In electing a worthy, but pretty colourless, bureaucrat-cum-manager to represent them, Ikaroa-Rawhiti’s voters have bolstered the position of Mr Shearer and his supporters. Ms Whaitiri’s “respectable” win will allow the party to stumble on for another couple of months – or until the next disaster. By giving so many votes to Mr Raihania they have muted the message that a decisive shift of support to Mana would have sent to the Maori Party. It, too, has been permitted to stumble on.
So, if any public-spirited billionaires happen to read this – please get in touch.
We’d all benefit by discovering why democracy is so hard to master.
This essay was originally published in The Press of Tuesday, 2 July 2013.


Pete said...

There's a good post-general election study done after every election since 1990 (http://www.nzes.org/). Sadly it doesn't look into by-elections, but I suspect this is the kind of scrutiny you are demanding.

Anonymous said...

Well, IMHO there is no discernible message in an election. Individual voters have their own agendas, but this doesn't add up to a collective "message". The media like to say it does, because they get to make it up.

You expect more of democracy than it can deliver. It can get rid of catastrophically bad representatives, but that's about the limit of what it can do.

Anonymous said...

You are letting your knickers show on the Shearer thing :-). If there had been a stinging rebuke from that election, it would have been rebuke to Labour's actual Maori policies, which have been a betrayal of everything they promised. Nothing much to do with Shearer as such, but the whole kit and caboodle of the modern Labour Party. Or the old Labour Party for that matter.

David said...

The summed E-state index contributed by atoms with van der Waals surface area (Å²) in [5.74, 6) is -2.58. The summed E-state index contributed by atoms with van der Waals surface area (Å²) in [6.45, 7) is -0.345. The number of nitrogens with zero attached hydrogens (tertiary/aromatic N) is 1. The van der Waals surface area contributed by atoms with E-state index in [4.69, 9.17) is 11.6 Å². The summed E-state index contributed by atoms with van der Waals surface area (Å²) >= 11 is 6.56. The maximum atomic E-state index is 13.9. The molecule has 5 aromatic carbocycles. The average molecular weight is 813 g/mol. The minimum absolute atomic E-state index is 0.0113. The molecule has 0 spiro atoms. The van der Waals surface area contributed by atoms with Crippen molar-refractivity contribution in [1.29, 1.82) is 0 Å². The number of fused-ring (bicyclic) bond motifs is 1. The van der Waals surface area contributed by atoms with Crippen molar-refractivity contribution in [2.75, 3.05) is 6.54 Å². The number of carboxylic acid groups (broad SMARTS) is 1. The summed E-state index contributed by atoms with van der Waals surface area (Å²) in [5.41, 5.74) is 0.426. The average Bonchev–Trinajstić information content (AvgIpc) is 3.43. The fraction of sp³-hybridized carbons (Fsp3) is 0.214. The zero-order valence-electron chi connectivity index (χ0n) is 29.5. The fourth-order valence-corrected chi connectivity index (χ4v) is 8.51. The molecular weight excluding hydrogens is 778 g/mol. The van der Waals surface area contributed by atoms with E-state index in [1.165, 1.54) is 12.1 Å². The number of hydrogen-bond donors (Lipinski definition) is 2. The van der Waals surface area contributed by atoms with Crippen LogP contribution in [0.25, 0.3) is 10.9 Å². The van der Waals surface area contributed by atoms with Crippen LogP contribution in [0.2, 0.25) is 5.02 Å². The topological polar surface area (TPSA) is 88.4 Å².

Collecting signatures for the Keep Our Assets petition only confirmed what I already suspected, people are very ideosyncratic as to why they vote for who they do. Rather than a left to right continium, it is more a case of odd reasoning heading off on infinite tangents.

Scouser said...

And here was I thinking it was the split in the Maori party leading to the Hone party and the Maori party getting enough votes to win the seat between them but not individuality.

Whether you agree with Hone's approach or not the frequently predicted outcome of this split resulting in the death of Maori parties looks accurate.

I see Pita has decided either the Maori party is dead or the best thing he can do is get out of the way. I have a strong suspicion he is an honest man and is trying to do the honourable thing. Hone appears to be a self centred bigot.

Labour must be licking their lips as this implies they will get most Maori seats in the next election.

Victor said...

Beautifully put, David.

We all seem to have our own totally distinct visions of reality.

True, ideologies used to mitigate this tendency by imposing rival meta-narratives on large segments of the populace.

But their capacity so to do is much reduced by information overload, perpetual distraction, the waning of the public space and the remorseless triviality of our lives.

Anonymous said...

Maybe increasing numbers of people are waking up to the fact that a vote for a parliamentary representative is not a sufficient substitute for democracy and are refusing to play that game anymore.

peterpeasant said...

Now, now Chris, you are sounding grumpy about an outcome you are not happy with.

Democracy is a bit like that, especially by elections.

The subtleties and nuances of Maori electorates are way beyond my ken. I am sure they do not give a proverbial about internal LP politics.

Anonymous said...

As the Nats no longer run in Maori electorates, one guesses that the residual Brown Tory vote would go to the Maori Party. I can't imagine such people voting Mana, even to keep Labour out.

Victor said...


The problem is that, in terms of both representing what people want and providing a semblance of effective government,constitutional democracy (poor and inadequate thing though it is) remains the only possible game in town, a point that might be eluding some of those currently gathered in Tahrir Square.

Unknown said...

There was no rebuke for David Shearer. He actually worked very hard to get Meka elected. He will be Labour's leader til after the next elections.

Anonymous said...

is that true!!!!!!!!!!

Anonymous said...

I think it would be fair to assume that the Maori Party are heading to political oblivion.

Given the results in Ikaroa-Rawhiti,although a apathetic one third turn out of voters, at the end of the day, the numbers told a certain positive story for the obvious future for Maori,and that is in the only way forward for them ,and that is Mana Maori or Maori Mana,and if that were to come to fruition that would be their first battle and hopefully not a stumbling block of what party name should be first.